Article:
Why The Canucks Are Probably Not Acquiring A 20-Goal Scorer

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Pierre LeBrun sent ripples through Canucks twitter yesterday when he reported that The Canucks are seeking to acquire a 20-goal scorer. 

This development shouldn’t be a shock, considering secondary scoring has been a topic of conversation since early in the offseason. It’s perhaps a little surprising that it took them less than a month into the regular season to decide their lineup isn’t working for them. 

Then again, it’s not as if this is really news. Management has been on the record about looking to add goal scoring for almost a year, and I think that’s important perspective to maintain for anyone expecting immediate changes.

I’m sure Jim Benning is making calls, but at this moment, I wouldn’t hold my breath. 20-goal scorers aren’t exactly in abundance right now, and the Canucks are certainly not in a position to be acquiring one at this juncture. 


The list of players that scored 20 or more goals last season is 105 names long. If you subscribe to the notion that you have to be in the top 90 forwards to be considered a 1st line player, then 20 goals is enough to put you near the low end of that spectrum. Even if 20 goals isn’t strictly enough to put you in that conversation, it’s at the very least very good second-line scoring. Elite, even. 

That means the list of players the Canucks are looking at right now is short one, just by virtue of the fact that there are only so many players capable of putting up 20 goals in the first place. The list of players that can do so consistently is even shorter. 

Perhaps just as importantly, teams aren’t usually looking to part with consistent offensive producers, and when they do, the price is often quite high, which brings us to…


Since the start of the 2014-15 season, 38 trades have been made involving one or more players with at least one 20+ goal season.

Mika Zibanejad, 2nd round pick Derick Brassard, 7th round pick
Shea Weber PK Subban
Taylor Hall Adam Larsson
Andrew Shaw 2 2nd round picks
David Jones Niklas Backstrom, 6th round pick
Lee Stempniak 2nd round pick, 4th round pick
Brandon Pirri 6th round pick
Alex Tanguay, Connor Bleackley, Kyle Wood Mikkel Boedker
Kris Versteeg Valentin Zykov, Conditional 5th round pick
Erik Staal Aleksi Saarela, 2nd round pick
Teddy Purcell conditional 3rd round pick
Tomas Fleischmann, Dale Weise 2018 2nd round pick, Phillip Danault
Andrew Ladd, Jay Harrison, Matt Fraser Marko Dano, 1st round pick, conditional 3rd round pick
Raffi Torres, 2 2nd round picks Roman Polak, Nick Spaling
Dion Phaneuf, Matt Frattin, Casey Bailey, Ryan Rupert, Cody Donaghey Milan Michalek, Jared Cowen, Colin Greening, Tobias Lindberg, 2nd round pick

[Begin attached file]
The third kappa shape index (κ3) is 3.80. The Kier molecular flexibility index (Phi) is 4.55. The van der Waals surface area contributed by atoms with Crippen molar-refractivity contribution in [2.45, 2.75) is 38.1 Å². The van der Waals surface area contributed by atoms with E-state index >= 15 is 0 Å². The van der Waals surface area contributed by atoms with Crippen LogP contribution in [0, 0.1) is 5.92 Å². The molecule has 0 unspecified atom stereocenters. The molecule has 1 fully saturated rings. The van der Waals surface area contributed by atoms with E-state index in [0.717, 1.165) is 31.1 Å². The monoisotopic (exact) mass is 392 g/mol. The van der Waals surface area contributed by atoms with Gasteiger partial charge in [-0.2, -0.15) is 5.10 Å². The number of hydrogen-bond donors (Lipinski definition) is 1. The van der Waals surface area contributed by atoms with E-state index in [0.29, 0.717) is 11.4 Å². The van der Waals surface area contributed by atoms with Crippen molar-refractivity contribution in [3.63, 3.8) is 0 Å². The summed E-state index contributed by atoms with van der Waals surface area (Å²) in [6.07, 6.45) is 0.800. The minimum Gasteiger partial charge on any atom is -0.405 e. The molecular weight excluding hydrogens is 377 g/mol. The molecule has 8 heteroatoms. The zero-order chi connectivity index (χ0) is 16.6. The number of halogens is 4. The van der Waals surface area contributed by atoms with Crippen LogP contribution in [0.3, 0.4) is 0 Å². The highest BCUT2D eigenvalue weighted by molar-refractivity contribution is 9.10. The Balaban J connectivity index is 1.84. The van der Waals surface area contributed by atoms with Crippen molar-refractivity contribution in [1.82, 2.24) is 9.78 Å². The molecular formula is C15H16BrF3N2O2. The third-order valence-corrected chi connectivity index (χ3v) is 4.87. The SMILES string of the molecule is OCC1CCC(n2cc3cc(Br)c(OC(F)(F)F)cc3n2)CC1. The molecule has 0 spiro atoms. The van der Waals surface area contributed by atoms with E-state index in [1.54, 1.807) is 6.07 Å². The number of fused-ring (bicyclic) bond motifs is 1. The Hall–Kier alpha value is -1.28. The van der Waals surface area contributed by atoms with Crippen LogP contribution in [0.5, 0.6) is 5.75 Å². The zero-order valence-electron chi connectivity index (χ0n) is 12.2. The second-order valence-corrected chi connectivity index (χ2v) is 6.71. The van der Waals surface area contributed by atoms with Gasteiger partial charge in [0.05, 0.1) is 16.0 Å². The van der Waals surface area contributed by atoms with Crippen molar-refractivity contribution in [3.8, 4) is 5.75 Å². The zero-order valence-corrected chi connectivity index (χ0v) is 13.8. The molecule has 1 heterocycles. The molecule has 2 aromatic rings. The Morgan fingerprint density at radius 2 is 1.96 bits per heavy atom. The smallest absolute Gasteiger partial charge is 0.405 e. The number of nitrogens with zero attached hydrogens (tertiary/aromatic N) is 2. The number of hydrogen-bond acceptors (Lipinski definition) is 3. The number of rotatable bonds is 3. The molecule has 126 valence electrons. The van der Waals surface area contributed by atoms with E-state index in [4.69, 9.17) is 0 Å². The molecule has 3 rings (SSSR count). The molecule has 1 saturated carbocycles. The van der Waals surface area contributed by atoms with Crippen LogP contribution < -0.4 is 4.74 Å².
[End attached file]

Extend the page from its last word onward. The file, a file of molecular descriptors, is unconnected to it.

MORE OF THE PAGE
David Perron, Adam Clendening Carl Hagelin
Ryan Johansen Seth Jones
Michael Grabner Taylor Beck, Christopher Gibson, Matt Finn, Tom Nilsson, Carter Verhaeghe 
Kris Versteeg, Joakim Nordstrom, 3rd round pick Dennis Robertson, Jake Massie, 5th round pick
Brandon Sutter, 3rd round pick Nick Bonino, 2nd round pick, Adam Clendening
Patrick Sharp, Stephen Johns Trevor Daley, Ryan Garbutt
TJ Oshie Troy Brouwer, Phoenix Copley, 3rd round pick
Reilly Smith, Marc Savard Jimmy Hayes
Phil Kessel, Tim Erixon, Tyler Biggs, conditional 2nd round pick Kasperi Kapanen, Nick Spaling, Scott Harrington, conditional 1st round pick, 3rd round pick
Brandon Saad, Alex Broadhurst, Michael Paliotta Marko Dano, Artem Anisimov, Corey Tropp, Jeremy Morin, 4th round pick
Ryan O’Reilly, Jamie McGinn, Nikita Zadorov, Mikhail Grigorenko, J.T. Compher, 2015 2nd round pick
Milan Lucic Martin Jones, Colin Miller, 1st round pick
David Legwand, Robin Lehner 1st round pick
Olli Jokinen Joakim Lidstrom, conditional 6th round pick
Lee Stempniak Carl Klingberg
Curtis Glencross 2nd round pick, 3rd round pick
Antoine Vermette 1st round pick, Klas Dahlbeck
Tomas Fleischmann Dany Heatley, 3rd round pick
Jaromir Jagr 2nd round pick, conditional 3rd
Jiri Tlusty 3rd round pick, conditional 6th round pick
1st round pick, Olli Jokinen, Brendan Leipsic Mike Santorelli, Cody Franson
Evander Kane, Zach Bogosian, Jason Kasdorf Tyler Myers, Drew Stafford, Joel Armia, Brendan Lemieux, 1st round pick
David Perron Rob Klinkhammer, 1st round pick


Thirty-eight trades probably seems like a lot over the span of just two years, but it’s important to remember that the vast majority of these players were dealt many seasons after hitting the 20-goal plateau. The list of consistent goal-scorers, or the players just coming off their 20+ goal season that were traded over this span is much shorter. There were also a few cases where players with similar production were traded to fit a need, and we can assume based on the Canucks’ direction that they aren’t looking to make that type of deal

Historically, the market hasn’t been kind to teams looking to buy high-scoring forwards. Even if you’re just looking for a rental, it’s likely going to cost you at least a high draft pick or a prospect, if not both. That’s a deal you can afford to make if you’re contending, but you have to think the Canucks probably won’t bite given their desire to embark on a pseudo-rebuild.


If you look at the opportunities the Canucks have had in front of them over the past season and a half, this should be readily apparent.